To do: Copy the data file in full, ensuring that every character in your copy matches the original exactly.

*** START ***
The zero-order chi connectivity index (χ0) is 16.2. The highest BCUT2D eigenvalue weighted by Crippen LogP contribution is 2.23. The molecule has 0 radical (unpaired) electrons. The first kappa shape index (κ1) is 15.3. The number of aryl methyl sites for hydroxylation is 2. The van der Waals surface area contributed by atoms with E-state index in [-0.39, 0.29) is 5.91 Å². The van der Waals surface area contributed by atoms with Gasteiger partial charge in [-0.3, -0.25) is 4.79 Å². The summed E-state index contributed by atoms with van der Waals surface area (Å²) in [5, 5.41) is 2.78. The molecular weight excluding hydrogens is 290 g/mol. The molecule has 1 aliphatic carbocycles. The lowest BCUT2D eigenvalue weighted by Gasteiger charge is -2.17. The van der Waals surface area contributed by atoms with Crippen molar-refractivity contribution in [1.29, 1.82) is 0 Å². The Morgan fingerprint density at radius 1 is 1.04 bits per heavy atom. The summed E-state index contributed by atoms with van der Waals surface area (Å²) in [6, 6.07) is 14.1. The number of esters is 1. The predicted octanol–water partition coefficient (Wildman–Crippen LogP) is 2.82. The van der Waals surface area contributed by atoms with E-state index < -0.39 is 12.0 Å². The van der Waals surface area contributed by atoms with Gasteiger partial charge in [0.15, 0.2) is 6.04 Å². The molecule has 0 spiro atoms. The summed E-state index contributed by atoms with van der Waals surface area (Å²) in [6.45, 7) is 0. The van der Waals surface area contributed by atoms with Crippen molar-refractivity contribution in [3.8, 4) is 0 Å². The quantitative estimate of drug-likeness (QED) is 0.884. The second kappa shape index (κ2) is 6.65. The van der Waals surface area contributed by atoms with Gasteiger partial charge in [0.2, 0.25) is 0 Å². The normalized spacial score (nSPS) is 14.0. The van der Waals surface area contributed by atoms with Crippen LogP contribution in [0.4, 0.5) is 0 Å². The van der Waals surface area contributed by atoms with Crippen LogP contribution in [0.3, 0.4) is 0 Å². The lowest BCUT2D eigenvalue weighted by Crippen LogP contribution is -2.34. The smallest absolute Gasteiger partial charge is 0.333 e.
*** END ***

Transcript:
The zero-order chi connectivity index (χ0) is 16.2. The highest BCUT2D eigenvalue weighted by Crippen LogP contribution is 2.23. The molecule has 0 radical (unpaired) electrons. The first kappa shape index (κ1) is 15.3. The number of aryl methyl sites for hydroxylation is 2. The van der Waals surface area contributed by atoms with E-state index in [-0.39, 0.29) is 5.91 Å². The van der Waals surface area contributed by atoms with Gasteiger partial charge in [-0.3, -0.25) is 4.79 Å². The summed E-state index contributed by atoms with van der Waals surface area (Å²) in [5, 5.41) is 2.78. The molecular weight excluding hydrogens is 290 g/mol. The molecule has 1 aliphatic carbocycles. The lowest BCUT2D eigenvalue weighted by Gasteiger charge is -2.17. The van der Waals surface area contributed by atoms with Crippen molar-refractivity contribution in [1.29, 1.82) is 0 Å². The Morgan fingerprint density at radius 1 is 1.04 bits per heavy atom. The summed E-state index contributed by atoms with van der Waals surface area (Å²) in [6, 6.07) is 14.1. The number of esters is 1. The predicted octanol–water partition coefficient (Wildman–Crippen LogP) is 2.82. The van der Waals surface area contributed by atoms with E-state index < -0.39 is 12.0 Å². The van der Waals surface area contributed by atoms with Gasteiger partial charge in [0.15, 0.2) is 6.04 Å². The molecule has 0 spiro atoms. The summed E-state index contributed by atoms with van der Waals surface area (Å²) in [6.45, 7) is 0. The van der Waals surface area contributed by atoms with Crippen molar-refractivity contribution in [3.8, 4) is 0 Å². The quantitative estimate of drug-likeness (QED) is 0.884. The second kappa shape index (κ2) is 6.65. The van der Waals surface area contributed by atoms with Gasteiger partial charge in [0.2, 0.25) is 0 Å². The normalized spacial score (nSPS) is 14.0. The van der Waals surface area contributed by atoms with Crippen LogP contribution in [0.4, 0.5) is 0 Å². The van der Waals surface area contributed by atoms with Crippen LogP contribution in [0.3, 0.4) is 0 Å². The lowest BCUT2D eigenvalue weighted by Crippen LogP contribution is -2.34. The smallest absolute Gasteiger partial charge is 0.333 e.